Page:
I’ve written many blog posts for central London managed services provider, Plan-Net. The tone of voice is professional and designed to convey peerless expertise, while keeping the content accessible and engaging. Blog post on Level-0 Support for central London managed services provider, Plan-Net.*If no image of the finished project is available, my .pdf copyvisual or .docx copysheet is shown in its place.
8 KPIs To Help You Understand Your Level 0 Support.
For both the Organisation, and hard pressed I&O leaders trying to deliver better End User support under ever tighter budgetary constraints, Level 0 self-service promises high valuable wins.
To begin with, there’s the promise that Service Desk overheads might be lowered. Then there’s the possibility that demand on overstretched Service Desk resources might be eased. There’s also the promise of improvements in end-user satisfaction, with staff empowered to find the resolution to issues, or requisition routine service catalogue items, quickly and easily for themselves.
The danger of judging Level 0 services with Level 1 KPIs.
Quantifying the success of Level 0 support portals, knowledge bases and other tools cannot be done using traditional Service Desk assessment measures.
Call volume and effort, traditional measures of Service Desk reporting, shed little light on the usage and efficacy of Level 0 resources, or on areas in which Level 0 might merit further investment.
Furthermore, where budgets are based on support agent staffing, metrics that show only reduced IT Service Desk transactions, without reporting an increase in Level 0 requests and resolutions, could actually endanger an organisation’s entire Support provision.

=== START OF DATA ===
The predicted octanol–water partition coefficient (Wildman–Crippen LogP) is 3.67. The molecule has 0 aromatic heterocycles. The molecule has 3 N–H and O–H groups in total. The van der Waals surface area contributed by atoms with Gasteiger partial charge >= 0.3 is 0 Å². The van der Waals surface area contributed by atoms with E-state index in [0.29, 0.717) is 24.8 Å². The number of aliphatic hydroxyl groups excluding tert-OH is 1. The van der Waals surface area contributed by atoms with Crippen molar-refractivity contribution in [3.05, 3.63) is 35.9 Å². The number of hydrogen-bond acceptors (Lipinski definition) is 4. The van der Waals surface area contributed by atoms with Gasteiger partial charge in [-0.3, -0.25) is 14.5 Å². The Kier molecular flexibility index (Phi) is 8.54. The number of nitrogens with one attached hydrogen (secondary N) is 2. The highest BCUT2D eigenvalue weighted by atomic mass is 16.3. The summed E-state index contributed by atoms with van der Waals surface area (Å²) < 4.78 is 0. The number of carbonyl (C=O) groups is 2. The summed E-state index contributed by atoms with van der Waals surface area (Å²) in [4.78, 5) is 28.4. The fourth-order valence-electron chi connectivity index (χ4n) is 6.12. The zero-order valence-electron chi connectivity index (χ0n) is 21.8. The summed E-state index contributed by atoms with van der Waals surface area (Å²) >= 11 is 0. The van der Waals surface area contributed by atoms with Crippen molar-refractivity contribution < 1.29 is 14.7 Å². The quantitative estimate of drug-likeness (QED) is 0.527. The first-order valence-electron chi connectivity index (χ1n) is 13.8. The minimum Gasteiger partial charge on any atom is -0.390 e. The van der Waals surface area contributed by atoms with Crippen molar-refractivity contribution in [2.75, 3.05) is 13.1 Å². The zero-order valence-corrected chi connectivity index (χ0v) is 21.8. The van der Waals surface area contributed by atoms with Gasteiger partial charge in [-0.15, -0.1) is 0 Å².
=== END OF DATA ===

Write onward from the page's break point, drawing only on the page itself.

Plan-Net’s thinking on tracking Level 0 Support.
As an expert provider of End User Support services, Plan-Net puts great value on self-service support components. However, we believe that the key to gaining the user benefits and cost savings offered by Level 0 depends on obtaining data and reporting appropriate to the consumption and resolution rate of the service, as well as its impact on usage of the Level 1 Service Desk.
Here are 8 up-to-date KPIs (six relating to measuring Level 0 Support itself, plus two modifications to existing Level 1 Support KPIs) for understanding how your Level 0 self-support is performing. (These draw on an excellent paper, ‘8 KPIs That Demonstrate How Self-Service Initiatives Advance Your IT Service Desk’, published in March 2019 by Gartner.)
6 KPIs for measuring your Level 0 Self-Service Support
So let’s begin by looking at 6 KPIs which look directly at Level 0 metrics:
KPI 1. Measure your Total Cost per Contact.
If you’re tracking only the cost of calls to your Service Desk, you’re not working with complete data. An omni-channel service desk should track the total cost of Support staff, the IT Service Management tool and all self-service tools, so you can consider these alongside the volume of calls, emails and other support tickets.
As few support issues are resolved by a single point of contact, tracking total cost per contact lets you establish:
i) the actual cost of support where multiple channels are used to gain a resolution; For example, if your chatbot costs £3 per contact, and live chat £15 per contact, an issue resolved by chatbot alone saves you £12; but if live chat is still needed after the chatbot to achieve resolution, then the chatbot has pushed costs up by £3.
ii) the true total cost of providing support when Level 0 self-service is being offered; You’ll be able to see whether, across a period, support costs less, or actually costs more, as a result of your Level 0 tools.